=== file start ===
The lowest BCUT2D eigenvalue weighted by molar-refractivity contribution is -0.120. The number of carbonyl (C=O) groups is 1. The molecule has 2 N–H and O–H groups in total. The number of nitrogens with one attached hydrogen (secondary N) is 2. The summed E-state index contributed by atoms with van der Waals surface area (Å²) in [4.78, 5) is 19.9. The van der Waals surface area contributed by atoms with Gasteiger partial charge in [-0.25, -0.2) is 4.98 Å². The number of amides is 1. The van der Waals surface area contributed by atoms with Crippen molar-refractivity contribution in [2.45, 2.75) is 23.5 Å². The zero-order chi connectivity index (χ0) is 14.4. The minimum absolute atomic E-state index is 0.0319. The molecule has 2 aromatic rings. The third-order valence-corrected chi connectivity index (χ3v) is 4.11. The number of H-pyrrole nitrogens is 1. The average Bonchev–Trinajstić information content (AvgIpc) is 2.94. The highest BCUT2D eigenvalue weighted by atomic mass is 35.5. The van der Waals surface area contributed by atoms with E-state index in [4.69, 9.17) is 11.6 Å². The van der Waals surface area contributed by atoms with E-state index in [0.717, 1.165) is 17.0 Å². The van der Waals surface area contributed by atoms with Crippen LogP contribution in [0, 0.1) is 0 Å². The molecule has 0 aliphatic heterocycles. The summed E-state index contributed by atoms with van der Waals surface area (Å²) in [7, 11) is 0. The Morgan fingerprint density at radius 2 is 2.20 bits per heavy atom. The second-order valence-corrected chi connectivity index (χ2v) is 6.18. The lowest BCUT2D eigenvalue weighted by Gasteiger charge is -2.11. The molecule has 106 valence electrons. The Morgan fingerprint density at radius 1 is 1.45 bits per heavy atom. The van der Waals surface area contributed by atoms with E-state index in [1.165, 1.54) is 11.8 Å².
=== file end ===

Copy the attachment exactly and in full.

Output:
The lowest BCUT2D eigenvalue weighted by molar-refractivity contribution is -0.120. The number of carbonyl (C=O) groups is 1. The molecule has 2 N–H and O–H groups in total. The number of nitrogens with one attached hydrogen (secondary N) is 2. The summed E-state index contributed by atoms with van der Waals surface area (Å²) in [4.78, 5) is 19.9. The van der Waals surface area contributed by atoms with Gasteiger partial charge in [-0.25, -0.2) is 4.98 Å². The number of amides is 1. The van der Waals surface area contributed by atoms with Crippen molar-refractivity contribution in [2.45, 2.75) is 23.5 Å². The zero-order chi connectivity index (χ0) is 14.4. The minimum absolute atomic E-state index is 0.0319. The molecule has 2 aromatic rings. The third-order valence-corrected chi connectivity index (χ3v) is 4.11. The number of H-pyrrole nitrogens is 1. The average Bonchev–Trinajstić information content (AvgIpc) is 2.94. The highest BCUT2D eigenvalue weighted by atomic mass is 35.5. The van der Waals surface area contributed by atoms with E-state index in [4.69, 9.17) is 11.6 Å². The van der Waals surface area contributed by atoms with E-state index in [0.717, 1.165) is 17.0 Å². The van der Waals surface area contributed by atoms with Crippen LogP contribution in [0, 0.1) is 0 Å². The molecule has 0 aliphatic heterocycles. The summed E-state index contributed by atoms with van der Waals surface area (Å²) in [7, 11) is 0. The Morgan fingerprint density at radius 2 is 2.20 bits per heavy atom. The second-order valence-corrected chi connectivity index (χ2v) is 6.18. The lowest BCUT2D eigenvalue weighted by Gasteiger charge is -2.11. The molecule has 106 valence electrons. The Morgan fingerprint density at radius 1 is 1.45 bits per heavy atom. The van der Waals surface area contributed by atoms with E-state index in [1.165, 1.54) is 11.8 Å².